Digital commerce is on the rise once again, according to a new Gartner survey of marketing executives, and its importance lies, in part, in its ability to directly impact and drive customer loyalty and customer engagement.

“Digital commerce matters to marketers on multiple levels, from driving incremental revenue, to measuring attributable performance, to gaining customer insight through direct engagement,” said Jake Sorofman, research vice president at Gartner. “In addition, we’re seeing marketing leaders look beyond traditional storefronts and shopping carts, investing in rich commerce experiences, experimenting with the Internet of Things and treating digital commerce as a multichannel strategy.”

Marketing budgets continue to increase, according to Gartner’s 2016-2017 Chief Marketing Officer (CM) Spend Survey.

The survey revealed that marketing budgets increased to 12 percent of company revenue in 2016, from 11 percent in 2015; 57 percent of marketing leaders surveyed expect their budgets will increase further in 2017. But, 14 percent of marketers say they expect budget cuts, up from 3 percent just two years ago.

The survey includes responses from 377 marketers at companies with more than $250 million in annual revenue in North America and the U.K. The survey took place in July and August 2016 and marks the fifth year that Gartner has surveyed marketers on spending priorities and marketing operations.

According to the survey, marketing leaders said they spend at least 8 percent of their marketing budgets on digital commerce.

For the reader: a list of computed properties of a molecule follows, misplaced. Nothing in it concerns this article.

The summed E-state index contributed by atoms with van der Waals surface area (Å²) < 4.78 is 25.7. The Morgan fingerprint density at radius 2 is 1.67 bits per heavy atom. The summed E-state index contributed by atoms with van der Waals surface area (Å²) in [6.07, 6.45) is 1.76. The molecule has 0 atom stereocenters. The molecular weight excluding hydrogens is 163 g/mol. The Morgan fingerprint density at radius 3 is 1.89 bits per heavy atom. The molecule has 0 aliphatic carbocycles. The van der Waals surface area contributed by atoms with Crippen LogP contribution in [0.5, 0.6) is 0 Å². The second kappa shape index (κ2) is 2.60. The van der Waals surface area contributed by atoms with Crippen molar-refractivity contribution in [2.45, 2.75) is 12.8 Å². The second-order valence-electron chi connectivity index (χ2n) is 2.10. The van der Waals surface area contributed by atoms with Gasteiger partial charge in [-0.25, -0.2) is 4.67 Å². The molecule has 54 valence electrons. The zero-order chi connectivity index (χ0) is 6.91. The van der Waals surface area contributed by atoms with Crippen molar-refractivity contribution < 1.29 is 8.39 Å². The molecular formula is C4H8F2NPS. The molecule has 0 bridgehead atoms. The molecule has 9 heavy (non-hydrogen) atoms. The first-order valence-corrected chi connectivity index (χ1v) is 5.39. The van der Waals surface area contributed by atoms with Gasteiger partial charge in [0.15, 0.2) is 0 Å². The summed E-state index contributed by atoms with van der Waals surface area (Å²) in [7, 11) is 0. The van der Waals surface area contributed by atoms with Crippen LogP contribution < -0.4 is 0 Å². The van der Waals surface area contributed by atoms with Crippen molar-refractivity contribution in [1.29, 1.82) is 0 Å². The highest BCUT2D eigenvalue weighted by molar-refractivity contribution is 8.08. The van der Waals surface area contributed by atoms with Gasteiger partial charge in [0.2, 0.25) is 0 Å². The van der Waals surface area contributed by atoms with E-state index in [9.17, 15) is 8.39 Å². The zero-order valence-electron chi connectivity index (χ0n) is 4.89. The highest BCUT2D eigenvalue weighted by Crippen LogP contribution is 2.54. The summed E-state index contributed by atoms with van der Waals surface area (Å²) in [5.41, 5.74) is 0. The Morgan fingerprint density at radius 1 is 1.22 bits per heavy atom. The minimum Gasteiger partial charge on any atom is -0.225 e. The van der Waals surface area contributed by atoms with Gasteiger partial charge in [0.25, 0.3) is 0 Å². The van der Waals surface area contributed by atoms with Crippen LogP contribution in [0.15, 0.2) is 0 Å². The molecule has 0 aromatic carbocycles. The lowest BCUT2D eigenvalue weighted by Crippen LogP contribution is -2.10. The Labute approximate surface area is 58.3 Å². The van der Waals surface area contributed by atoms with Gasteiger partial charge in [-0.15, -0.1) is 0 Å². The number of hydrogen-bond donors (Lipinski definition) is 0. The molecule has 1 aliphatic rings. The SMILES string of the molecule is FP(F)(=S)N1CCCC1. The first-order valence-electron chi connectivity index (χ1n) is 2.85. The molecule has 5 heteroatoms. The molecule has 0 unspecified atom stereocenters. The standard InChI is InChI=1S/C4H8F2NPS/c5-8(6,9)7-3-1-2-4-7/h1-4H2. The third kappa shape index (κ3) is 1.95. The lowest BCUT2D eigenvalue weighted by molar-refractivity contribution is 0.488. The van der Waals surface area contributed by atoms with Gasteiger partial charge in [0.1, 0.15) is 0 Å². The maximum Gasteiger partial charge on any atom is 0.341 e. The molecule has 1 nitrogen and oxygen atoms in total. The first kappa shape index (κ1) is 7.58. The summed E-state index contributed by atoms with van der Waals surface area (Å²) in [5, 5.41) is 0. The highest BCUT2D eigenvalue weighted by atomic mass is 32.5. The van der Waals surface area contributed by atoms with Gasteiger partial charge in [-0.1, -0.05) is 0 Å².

Digital commerce investments remain a high priority with marketing leaders as an important way to meet company growth objectives, particularly in consumer packaged goods (CPGs, the study noted).

“Without digital commerce efforts, CPG marketers have limited ability to develop direct relationships with customers, drive loyalty and advocacy, or collect immediate insights,” the study revealed. “Spending on digital commerce gives CPG marketers the building blocks to complement their indirect channel strategies with direct-to-consumer (DTC) engagement.”

While marketing budgets continue to rise, marketing leaders indicated that they have many demands on their resources. The top three categories from the survey—web, digital commerce, and digital advertising—shed light on the importance of digital marketing.

Contributing to the increase is a steady shift of offline media spending to digital channels, a decline in organic social in favor of paid social, and the rising importance of video, which is considerably more expensive than other digital techniques.

“Over the last several years, we’ve witnessed an expansion of the CMO mandate, from what was largely a promotional role to what is now often seen as the growth engine for the business,” said Sorofman. “This year’s survey really drives this point home as CMOs are taking on more formal responsibility. In more than 30 percent of organizations, at least some aspects of sales, IT, and customer experience now report into the CMO.”

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